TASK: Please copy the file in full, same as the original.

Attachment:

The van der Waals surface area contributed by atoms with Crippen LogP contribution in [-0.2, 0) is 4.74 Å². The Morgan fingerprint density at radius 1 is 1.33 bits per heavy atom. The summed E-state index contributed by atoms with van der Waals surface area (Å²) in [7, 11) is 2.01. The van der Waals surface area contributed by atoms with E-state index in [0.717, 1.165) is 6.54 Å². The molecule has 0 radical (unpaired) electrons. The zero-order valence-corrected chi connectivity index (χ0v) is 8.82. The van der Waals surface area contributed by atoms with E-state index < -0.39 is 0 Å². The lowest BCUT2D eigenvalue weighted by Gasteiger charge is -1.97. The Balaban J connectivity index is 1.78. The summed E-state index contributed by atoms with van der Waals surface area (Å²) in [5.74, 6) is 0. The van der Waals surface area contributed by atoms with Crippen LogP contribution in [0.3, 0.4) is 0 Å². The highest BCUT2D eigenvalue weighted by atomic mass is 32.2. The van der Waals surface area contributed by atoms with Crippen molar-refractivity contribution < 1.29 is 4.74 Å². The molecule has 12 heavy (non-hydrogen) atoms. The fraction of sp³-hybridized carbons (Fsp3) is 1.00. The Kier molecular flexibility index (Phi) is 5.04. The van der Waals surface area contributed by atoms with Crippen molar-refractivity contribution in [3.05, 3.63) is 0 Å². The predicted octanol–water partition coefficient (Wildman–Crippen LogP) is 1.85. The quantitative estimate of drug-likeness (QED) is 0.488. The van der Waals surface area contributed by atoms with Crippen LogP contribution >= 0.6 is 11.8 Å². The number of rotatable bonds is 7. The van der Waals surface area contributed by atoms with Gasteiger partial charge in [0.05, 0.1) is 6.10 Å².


The van der Waals surface area contributed by atoms with Crippen LogP contribution in [-0.2, 0) is 4.74 Å². The Morgan fingerprint density at radius 1 is 1.33 bits per heavy atom. The summed E-state index contributed by atoms with van der Waals surface area (Å²) in [7, 11) is 2.01. The van der Waals surface area contributed by atoms with E-state index in [0.717, 1.165) is 6.54 Å². The molecule has 0 radical (unpaired) electrons. The zero-order valence-corrected chi connectivity index (χ0v) is 8.82. The van der Waals surface area contributed by atoms with E-state index < -0.39 is 0 Å². The lowest BCUT2D eigenvalue weighted by Gasteiger charge is -1.97. The Balaban J connectivity index is 1.78. The summed E-state index contributed by atoms with van der Waals surface area (Å²) in [5.74, 6) is 0. The van der Waals surface area contributed by atoms with Crippen LogP contribution in [0.3, 0.4) is 0 Å². The highest BCUT2D eigenvalue weighted by atomic mass is 32.2. The van der Waals surface area contributed by atoms with Crippen molar-refractivity contribution < 1.29 is 4.74 Å². The molecule has 12 heavy (non-hydrogen) atoms. The fraction of sp³-hybridized carbons (Fsp3) is 1.00. The Kier molecular flexibility index (Phi) is 5.04. The van der Waals surface area contributed by atoms with Crippen molar-refractivity contribution in [3.05, 3.63) is 0 Å². The predicted octanol–water partition coefficient (Wildman–Crippen LogP) is 1.85. The quantitative estimate of drug-likeness (QED) is 0.488. The van der Waals surface area contributed by atoms with Crippen LogP contribution >= 0.6 is 11.8 Å². The number of rotatable bonds is 7. The van der Waals surface area contributed by atoms with Gasteiger partial charge in [0.05, 0.1) is 6.10 Å².